You can read a condensed version of that article at Economist’s View.

All the smart guys keep telling me that another Depression is virtually impossible. Yet Brad DeLong (another well-respected economist) had an attention-getting post on his blog Saturday where he used the “D” word.

It’s all enough to make you sit up and take notice. With so many controllers up for retirement and so much of their money wrapped up in the Thrift Savings Plan, the future economic situation could have a substantial impact on air traffic control in ways most people aren’t aware of. Speaking of which, I wonder how many are aware that U.S. government employees have $224 billion in “the market” ? Or that, every two weeks, Uncle Sam deposits up to 15% of the Federal payroll into “the market” on behalf of its employees ? (Somebody check the math. It’s a big chunk of change whatever the percentage.)

It’s a good thing Barclays isn’t Bear Stearns. What do you mean, “Who is Barclays ?”

Don Brown
March 24, 2008

Sunday, March 23, 2008

FAA History Lesson -- March 23

From the FAA Historical Chronology, 1926-1996...

”Mar 23, 1962: FAA type-certificated North American Aviation's Sabreliner (Model 265), an executive type jet aircraft. It thus became the first executive-type aircraft with twin turbojet engines to be designed, developed, and certificated in the United States. “

I was reading some piece on aviation the other day and the author was saying that business aviation wasn’t really a factor in air traffic control until the 80’s or the 90’s. That was news to me. The Jetstar came out even earlier than the Saberliner.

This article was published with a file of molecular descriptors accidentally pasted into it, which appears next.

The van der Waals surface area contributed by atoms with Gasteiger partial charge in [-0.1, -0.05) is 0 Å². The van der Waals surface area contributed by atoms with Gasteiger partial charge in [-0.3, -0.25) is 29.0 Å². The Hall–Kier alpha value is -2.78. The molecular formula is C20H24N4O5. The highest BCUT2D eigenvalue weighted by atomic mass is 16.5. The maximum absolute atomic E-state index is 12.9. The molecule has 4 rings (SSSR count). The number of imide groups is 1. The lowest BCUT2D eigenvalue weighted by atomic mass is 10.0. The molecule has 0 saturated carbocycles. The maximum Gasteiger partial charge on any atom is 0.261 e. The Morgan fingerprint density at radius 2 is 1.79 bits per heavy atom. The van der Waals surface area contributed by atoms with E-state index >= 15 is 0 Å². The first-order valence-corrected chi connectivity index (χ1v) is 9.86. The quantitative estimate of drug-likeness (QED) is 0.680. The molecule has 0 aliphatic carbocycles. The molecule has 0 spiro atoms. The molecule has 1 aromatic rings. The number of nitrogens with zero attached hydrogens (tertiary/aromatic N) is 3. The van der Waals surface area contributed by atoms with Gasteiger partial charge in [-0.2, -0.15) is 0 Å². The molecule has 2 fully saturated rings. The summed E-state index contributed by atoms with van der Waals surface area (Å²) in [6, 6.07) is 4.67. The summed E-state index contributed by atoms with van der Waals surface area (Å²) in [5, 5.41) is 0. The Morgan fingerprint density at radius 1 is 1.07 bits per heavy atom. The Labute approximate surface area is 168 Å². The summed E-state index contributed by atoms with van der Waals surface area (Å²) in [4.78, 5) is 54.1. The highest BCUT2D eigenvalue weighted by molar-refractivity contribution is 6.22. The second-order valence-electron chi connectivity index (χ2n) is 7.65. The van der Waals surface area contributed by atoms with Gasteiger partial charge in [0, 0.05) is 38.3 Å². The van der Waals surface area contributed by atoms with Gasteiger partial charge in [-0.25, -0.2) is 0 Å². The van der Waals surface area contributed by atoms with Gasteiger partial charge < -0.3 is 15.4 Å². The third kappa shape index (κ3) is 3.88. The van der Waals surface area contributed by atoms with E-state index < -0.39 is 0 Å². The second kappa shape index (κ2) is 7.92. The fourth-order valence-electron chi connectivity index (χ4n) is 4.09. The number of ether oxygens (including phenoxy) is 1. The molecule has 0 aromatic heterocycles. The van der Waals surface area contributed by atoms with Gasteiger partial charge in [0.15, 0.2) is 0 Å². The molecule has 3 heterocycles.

”Aug 28, 1961: FAA issued type and production certificates for the Lockheed Model 1329 JetStar, powered by four Pratt & Whitney JT12A-6 engines. The JetStar was the first four-engine turbojet executive-type transport designed and developed in the United States to be certificated. “

And the Learjet was right behind them.

”Oct 7, 1963: The Learjet 23 made its initial flight. FAA certificated the twin-engine executive aircraft in July of the following year, and the company made its first delivery in October. The success of Model 23 and later Learjets helped to popularize corporate jet transportation.“

I find it very odd how we used to value this industry, and now, it too seems to be slipping from our grasp. Corporate jets are now being built by Brazil, Canada and, soon, Japan. Cessna will manufacture it’s SkyCatcher -- a “light sport aircraft” in China.